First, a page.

Metals Are Looking More "Precious" By The DayThe Gold futures for December delivery closed at what was nearly a 5-week high today, with the precious metal climbing 2% during the session settling at $1,342.60. This move came on the heels of what has been a considerable move higher since the temporary resolution that was signed by the President during the early morning hours of October 17th, at which time December Gold was trading just shy of $1,250. It is our belief that there are a number of factors at work here. First, it appears that we have moved beyond the extreme speculation in the contract that we were experiencing during the debt discussions on Capitol Hill. During this time our traders were hearing a lot of chatter across institutional trading desks that there were some major short plays being entered into, with the hope that such desks would be able to capitalize on a swift downward move by the metal on a deal announcement. When we finally received word of the deal on the 17th, and the metal failed to catch an offer, institutions were quick to cover their short, subsequently pushing the metal higher.
Additionally, as we wrote in an article that we published via TheStreet.com on October 7th, our speculation was that the government shutdown would in fact accomplish at least one thing. And that would be that it would provide some sense of certainty around the question of "when" the Federal Reserve will begin to taper its Quantitative Easing program. With the weakness seen in the September jobs report that was released today, showing a non-farm payrolls figure of 148,000 jobs created versus an estimate of 185,000, coupled with what many analysts expect to be a negative impact to GDP and average corporate earnings at best, I tend to believe taper has been pushed back to mid 2014 at the earliest. With the recent action in the dollar, metals, interest rates and equities, it appears that others feel the same way too.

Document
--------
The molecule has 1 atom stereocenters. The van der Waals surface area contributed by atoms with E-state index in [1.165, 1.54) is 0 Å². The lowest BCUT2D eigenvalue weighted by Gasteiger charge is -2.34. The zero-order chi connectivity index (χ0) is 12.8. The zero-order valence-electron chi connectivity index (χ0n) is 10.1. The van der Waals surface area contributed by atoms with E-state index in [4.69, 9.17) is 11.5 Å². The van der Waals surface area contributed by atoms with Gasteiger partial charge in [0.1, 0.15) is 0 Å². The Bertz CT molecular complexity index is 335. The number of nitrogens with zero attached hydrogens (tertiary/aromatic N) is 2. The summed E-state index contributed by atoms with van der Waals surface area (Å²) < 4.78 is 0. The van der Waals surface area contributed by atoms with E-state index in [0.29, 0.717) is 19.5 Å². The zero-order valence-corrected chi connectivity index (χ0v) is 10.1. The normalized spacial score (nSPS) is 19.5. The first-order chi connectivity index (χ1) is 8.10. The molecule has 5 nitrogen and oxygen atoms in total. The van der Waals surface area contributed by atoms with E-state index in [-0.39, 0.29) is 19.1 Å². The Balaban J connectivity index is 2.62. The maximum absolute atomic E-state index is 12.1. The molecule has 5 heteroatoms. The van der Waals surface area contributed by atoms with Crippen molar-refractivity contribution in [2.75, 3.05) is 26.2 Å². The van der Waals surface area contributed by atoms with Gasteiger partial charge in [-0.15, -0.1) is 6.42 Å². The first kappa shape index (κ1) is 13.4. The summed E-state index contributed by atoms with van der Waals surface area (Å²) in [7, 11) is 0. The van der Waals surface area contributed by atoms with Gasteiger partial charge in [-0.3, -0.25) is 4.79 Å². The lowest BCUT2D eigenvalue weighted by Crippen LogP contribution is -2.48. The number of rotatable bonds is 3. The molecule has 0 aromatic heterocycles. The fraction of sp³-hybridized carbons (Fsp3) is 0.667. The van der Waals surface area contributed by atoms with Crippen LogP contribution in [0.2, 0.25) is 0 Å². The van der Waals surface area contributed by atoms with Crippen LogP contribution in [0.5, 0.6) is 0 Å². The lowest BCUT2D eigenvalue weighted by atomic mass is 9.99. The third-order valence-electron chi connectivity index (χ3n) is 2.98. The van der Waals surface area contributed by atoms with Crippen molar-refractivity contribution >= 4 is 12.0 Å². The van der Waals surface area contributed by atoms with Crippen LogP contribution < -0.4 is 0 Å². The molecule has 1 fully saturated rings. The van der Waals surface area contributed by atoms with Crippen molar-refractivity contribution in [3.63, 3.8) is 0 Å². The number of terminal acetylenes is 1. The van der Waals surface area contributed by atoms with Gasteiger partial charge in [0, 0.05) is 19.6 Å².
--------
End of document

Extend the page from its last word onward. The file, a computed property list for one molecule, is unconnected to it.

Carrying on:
With that said, I believe that my forecast of a $1,400 retest in Gold remains in play. At this point the Federal Reserve will be reluctant to taper until Washington DC provides the market with some certainty, coming in the form of a long-term budget solution. And using history as a guide, it is hard for me to remember the last time our government came to a "long-term" solution for anything, at least one that the market construed to be a positive solution.
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